Adopted adults will often say to me that my ‘mum and dad’ are the people who brought me up, but that they often have a longing to learn information that ‘will fill in the missing jig saw piece’ of their existence. Adopted adults often experience torn loyalties, but we know that relationships between them and their adoptive parents are strengthened, if they are jointly able to undertake this journey in an open mutually supportive manner.

For many adopted children the big question is “Why did I come to be living with my adoptive parents”?

As an adopted adult, contemplating the birth mother, this may become “Why didn’t you protect me from an abusive partner”?

From the perspective of the birth family, a birth mother may not have shared her child’s existence, with a subsequent partner / children, or indeed with anyone at all. Faced with an enquiry, she too experiences a range of feelings/emotions, which will affect how she responds to possible contact with her birth child.

All parties involved need support, and this has now been recognised in law with the advent of Adoption Support Agencies that undertake a counselling and intermediary role.

Hopefully, the opportunity to explore these issues beforehand will help to prepare the adopted adult for what they may learn about their birth family /origins (even sometimes as fundamental as their racial origins), and for thinking through the complex issues about contact..

My experience confirmed by research, suggests that all involved in the “adoption triangle” should take things slowly. The “Adoption Reunion Handbook” undertook research in this area and it recognised that a birth parent may instinctively appear to reject an unannounced attempt by an adopted adult to make contact if their past had been kept secret. An adopted adult may on the other hand be ‘overwhelmed’ by a birth family who wish to ‘embrace’ a birth child into their midst.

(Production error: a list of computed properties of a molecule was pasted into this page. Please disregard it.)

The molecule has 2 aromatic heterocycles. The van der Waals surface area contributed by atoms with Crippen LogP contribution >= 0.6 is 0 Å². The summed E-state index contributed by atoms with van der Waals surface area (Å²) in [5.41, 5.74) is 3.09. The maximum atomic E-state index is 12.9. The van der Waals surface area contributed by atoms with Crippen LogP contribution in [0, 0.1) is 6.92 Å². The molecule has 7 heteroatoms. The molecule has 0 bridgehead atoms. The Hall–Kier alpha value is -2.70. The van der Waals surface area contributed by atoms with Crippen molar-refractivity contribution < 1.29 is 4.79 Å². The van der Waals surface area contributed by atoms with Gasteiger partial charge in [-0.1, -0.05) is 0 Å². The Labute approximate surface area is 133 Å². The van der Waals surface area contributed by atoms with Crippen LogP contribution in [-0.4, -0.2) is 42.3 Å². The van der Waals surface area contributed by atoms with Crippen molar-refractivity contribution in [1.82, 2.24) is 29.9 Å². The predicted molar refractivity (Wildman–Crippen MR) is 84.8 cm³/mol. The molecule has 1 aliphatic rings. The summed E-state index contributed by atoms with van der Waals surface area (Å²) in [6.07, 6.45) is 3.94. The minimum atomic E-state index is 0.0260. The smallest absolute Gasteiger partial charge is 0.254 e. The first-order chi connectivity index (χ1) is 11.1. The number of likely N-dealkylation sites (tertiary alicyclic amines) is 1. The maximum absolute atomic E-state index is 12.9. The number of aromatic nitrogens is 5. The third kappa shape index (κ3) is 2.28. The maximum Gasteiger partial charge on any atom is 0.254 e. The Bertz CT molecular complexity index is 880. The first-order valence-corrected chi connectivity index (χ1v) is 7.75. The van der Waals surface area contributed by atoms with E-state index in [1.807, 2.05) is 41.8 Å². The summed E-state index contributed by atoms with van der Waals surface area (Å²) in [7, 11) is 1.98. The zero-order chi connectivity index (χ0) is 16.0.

As a worker, I feel privileged to be involved in this work, and remain committed to safeguarding and supporting the adopted adult on this journey.


This has been a really hard section to edit as so many of you have contributed! For those of you whose contribution is not here…. please do not worry, as it will be in the next one, and/or on the Website if you have given permission for this.

Names of the children have been changed to preserve confidentiality.

There is also nothing more encouraging for new adopters than to hear the positive stories!! We all know that parenting any child is never straightforward, and that adoption brings with it an element of parenting plus. But as well as the trials and tribulations it does bring fun, pleasure and expense, so is worth celebrating!!
Here are a couple of stories, describing the introductions and beyond.

The 2nd June 2008 was the day that would change our lives forever. It was the day we met our son, Bobbie. We had been told about a potential link with Bobbie in February and it seemed like an eternity until the day we met him. We had prepared ourselves, well at least we thought we had for this day, but nothing prepared us for how we actually felt. It was a mixture of being excited and terrified all at the same time. The drive down was silent. We wondered how you could be scared of a 4-year-old boy, but we were. Our lives were going to be so different, in a good way but different. We arrived early and parked around the corner from the foster home. We sat there holding hands not knowing what to expect. Would he take to us, would we take to him?? When we went in we saw our son, a beautiful little boy with big brown eyes staring at us. He was perfect and everything we had expected and hoped for. We couldn’t wait to get to know him. Introductions lasted 10 days. There were good days and bad and it was probably the most emotional time of our lives. It initially felt like we were borrowing him, but as the intros progressed we started to feel like a family and loved being with Bobbie. He came home on the 12th June 2008 and we haven’t looked back. There have been lots of tears (and not just from Bobbie) but lots of laughter too. It’s amazing and he has done brilliantly. It’s still early days for all of us but he is settling in and making fantastic progress and we are loving it. We actually can’t remember what we did with all our spare time now.